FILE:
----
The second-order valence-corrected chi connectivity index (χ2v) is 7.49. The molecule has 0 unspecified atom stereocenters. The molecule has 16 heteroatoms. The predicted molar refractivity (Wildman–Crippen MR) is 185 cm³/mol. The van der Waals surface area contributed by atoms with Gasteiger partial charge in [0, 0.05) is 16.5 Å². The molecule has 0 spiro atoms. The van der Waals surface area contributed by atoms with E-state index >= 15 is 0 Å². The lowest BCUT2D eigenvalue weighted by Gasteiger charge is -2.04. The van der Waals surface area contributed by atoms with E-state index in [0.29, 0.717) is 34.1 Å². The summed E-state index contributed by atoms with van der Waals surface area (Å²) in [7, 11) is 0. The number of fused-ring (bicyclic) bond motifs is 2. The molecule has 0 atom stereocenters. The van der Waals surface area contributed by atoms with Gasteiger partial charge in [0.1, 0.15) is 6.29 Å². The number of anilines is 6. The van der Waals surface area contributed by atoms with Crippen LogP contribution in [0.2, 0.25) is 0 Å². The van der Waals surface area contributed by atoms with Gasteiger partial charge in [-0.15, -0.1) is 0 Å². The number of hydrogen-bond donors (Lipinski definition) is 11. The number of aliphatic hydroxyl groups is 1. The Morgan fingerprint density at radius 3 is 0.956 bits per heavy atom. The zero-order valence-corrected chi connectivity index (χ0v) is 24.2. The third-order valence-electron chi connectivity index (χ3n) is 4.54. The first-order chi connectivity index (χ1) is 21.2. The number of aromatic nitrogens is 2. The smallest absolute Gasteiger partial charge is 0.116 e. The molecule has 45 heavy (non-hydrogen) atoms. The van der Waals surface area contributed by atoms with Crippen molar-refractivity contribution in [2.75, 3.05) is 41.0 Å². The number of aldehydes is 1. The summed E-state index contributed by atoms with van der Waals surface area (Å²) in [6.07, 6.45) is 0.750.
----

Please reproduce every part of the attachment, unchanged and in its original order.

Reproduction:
The second-order valence-corrected chi connectivity index (χ2v) is 7.49. The molecule has 0 unspecified atom stereocenters. The molecule has 16 heteroatoms. The predicted molar refractivity (Wildman–Crippen MR) is 185 cm³/mol. The van der Waals surface area contributed by atoms with Gasteiger partial charge in [0, 0.05) is 16.5 Å². The molecule has 0 spiro atoms. The van der Waals surface area contributed by atoms with E-state index >= 15 is 0 Å². The lowest BCUT2D eigenvalue weighted by Gasteiger charge is -2.04. The van der Waals surface area contributed by atoms with E-state index in [0.29, 0.717) is 34.1 Å². The summed E-state index contributed by atoms with van der Waals surface area (Å²) in [7, 11) is 0. The number of fused-ring (bicyclic) bond motifs is 2. The molecule has 0 atom stereocenters. The van der Waals surface area contributed by atoms with Gasteiger partial charge in [0.1, 0.15) is 6.29 Å². The number of anilines is 6. The van der Waals surface area contributed by atoms with Crippen LogP contribution in [0.2, 0.25) is 0 Å². The van der Waals surface area contributed by atoms with Gasteiger partial charge in [-0.15, -0.1) is 0 Å². The number of hydrogen-bond donors (Lipinski definition) is 11. The number of aliphatic hydroxyl groups is 1. The Morgan fingerprint density at radius 3 is 0.956 bits per heavy atom. The zero-order valence-corrected chi connectivity index (χ0v) is 24.2. The third-order valence-electron chi connectivity index (χ3n) is 4.54. The first-order chi connectivity index (χ1) is 21.2. The number of aromatic nitrogens is 2. The smallest absolute Gasteiger partial charge is 0.116 e. The molecule has 45 heavy (non-hydrogen) atoms. The van der Waals surface area contributed by atoms with Crippen molar-refractivity contribution in [2.75, 3.05) is 41.0 Å². The number of aldehydes is 1. The summed E-state index contributed by atoms with van der Waals surface area (Å²) in [6.07, 6.45) is 0.750.